Goberman was cited by Symphony Magazine as one of the 50 most important individuals making a difference in American music. He pioneered the video and audio technology by which concerts, opera, ballets and plays could be telecast during live performances without disruption of performers and audiences. His television work has garnered 13 national Emmy Awards, three Peabodys and the first Television Critics Circle Award for Achievement in Music.
Goberman plans to focus on producing another type of performance that he helped to pioneer — “Symphonic Cinema,” in which orchestral scores are performed live to the films for which they were originally commissioned.
He also plans to stage concert galas and video presentations across the country.
Live From Lincoln Center continues in its 37th season on PBS this fall.
The lecture has been a highlight of the annual meeting of Unitarians since 1920. Hinojosa’s speech, “Stories from the Frontlines of the New America: Detention, Deportation and the Power of Democratic Resistance,” will focus on the detention and deportation of immigrants, both legal and illegal, the association said.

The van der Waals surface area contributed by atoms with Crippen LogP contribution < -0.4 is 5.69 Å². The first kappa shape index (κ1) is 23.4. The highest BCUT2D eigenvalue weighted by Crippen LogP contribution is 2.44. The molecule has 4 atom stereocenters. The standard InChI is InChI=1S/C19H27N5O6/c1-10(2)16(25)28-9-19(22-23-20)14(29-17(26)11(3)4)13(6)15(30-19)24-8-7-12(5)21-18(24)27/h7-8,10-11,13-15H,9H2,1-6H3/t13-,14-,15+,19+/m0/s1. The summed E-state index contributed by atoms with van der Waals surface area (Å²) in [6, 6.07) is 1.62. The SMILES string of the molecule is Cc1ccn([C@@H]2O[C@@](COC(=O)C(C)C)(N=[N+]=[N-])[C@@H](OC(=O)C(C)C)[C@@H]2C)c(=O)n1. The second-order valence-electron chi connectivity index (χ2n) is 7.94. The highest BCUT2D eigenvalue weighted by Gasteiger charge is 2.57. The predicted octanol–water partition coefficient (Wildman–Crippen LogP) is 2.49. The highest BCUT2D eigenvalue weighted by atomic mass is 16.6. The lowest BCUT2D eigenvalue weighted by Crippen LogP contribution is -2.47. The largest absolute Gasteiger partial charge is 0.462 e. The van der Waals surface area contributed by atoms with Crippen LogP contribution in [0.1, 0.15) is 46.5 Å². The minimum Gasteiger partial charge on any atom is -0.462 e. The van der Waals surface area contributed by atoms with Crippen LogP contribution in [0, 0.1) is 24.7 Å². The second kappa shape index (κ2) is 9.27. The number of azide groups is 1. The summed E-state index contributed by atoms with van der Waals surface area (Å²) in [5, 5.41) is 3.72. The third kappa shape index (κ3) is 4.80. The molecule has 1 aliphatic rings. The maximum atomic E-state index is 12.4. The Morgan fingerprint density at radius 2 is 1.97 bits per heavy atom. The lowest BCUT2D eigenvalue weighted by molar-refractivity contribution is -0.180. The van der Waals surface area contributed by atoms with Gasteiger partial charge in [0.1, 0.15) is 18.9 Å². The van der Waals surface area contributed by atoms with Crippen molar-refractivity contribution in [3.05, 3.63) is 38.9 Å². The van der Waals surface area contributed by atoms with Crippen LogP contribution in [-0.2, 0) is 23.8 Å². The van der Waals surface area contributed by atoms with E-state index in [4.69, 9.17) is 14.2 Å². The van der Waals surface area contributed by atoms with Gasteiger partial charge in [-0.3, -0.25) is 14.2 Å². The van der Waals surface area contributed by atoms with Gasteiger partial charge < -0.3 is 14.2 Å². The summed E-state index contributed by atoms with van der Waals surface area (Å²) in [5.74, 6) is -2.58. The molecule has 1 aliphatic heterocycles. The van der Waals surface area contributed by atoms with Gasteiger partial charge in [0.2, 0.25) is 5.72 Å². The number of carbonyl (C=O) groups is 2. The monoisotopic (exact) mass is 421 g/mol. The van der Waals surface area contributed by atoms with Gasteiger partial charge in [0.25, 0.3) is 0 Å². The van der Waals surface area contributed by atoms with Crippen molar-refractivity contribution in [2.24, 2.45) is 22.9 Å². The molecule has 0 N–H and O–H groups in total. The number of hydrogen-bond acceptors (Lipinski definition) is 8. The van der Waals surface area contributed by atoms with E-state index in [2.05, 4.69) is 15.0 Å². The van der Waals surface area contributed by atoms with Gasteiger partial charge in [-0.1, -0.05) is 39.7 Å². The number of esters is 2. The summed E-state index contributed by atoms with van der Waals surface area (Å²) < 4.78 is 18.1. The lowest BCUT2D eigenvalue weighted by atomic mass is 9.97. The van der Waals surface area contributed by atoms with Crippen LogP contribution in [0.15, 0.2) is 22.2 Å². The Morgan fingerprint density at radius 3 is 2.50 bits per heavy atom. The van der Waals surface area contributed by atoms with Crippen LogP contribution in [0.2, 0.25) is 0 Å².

The association cited Hinojosa’s two decades as host of NPR’s Latino USA in selecting her as this year’s lecturer, but she has contributed to several public TV programs as well. She was senior correspondent on Frontline’s “Lost in Detention,” an investigation of immigration enforcement that aired on PBS last fall; hosted One-on-One, an interview-based TV series produced by Boston’s WGBH that ended its five-season run last year; and was senior correspondent for NOW on PBS, the newsmagazine that went off the air in 2010.
Former Ware Lecturers include the Rev. Dr. Martin Luther King Jr. in 1966, author Kurt Vonnegut Jr. in 1986 and social activist Julian Bond in 2003.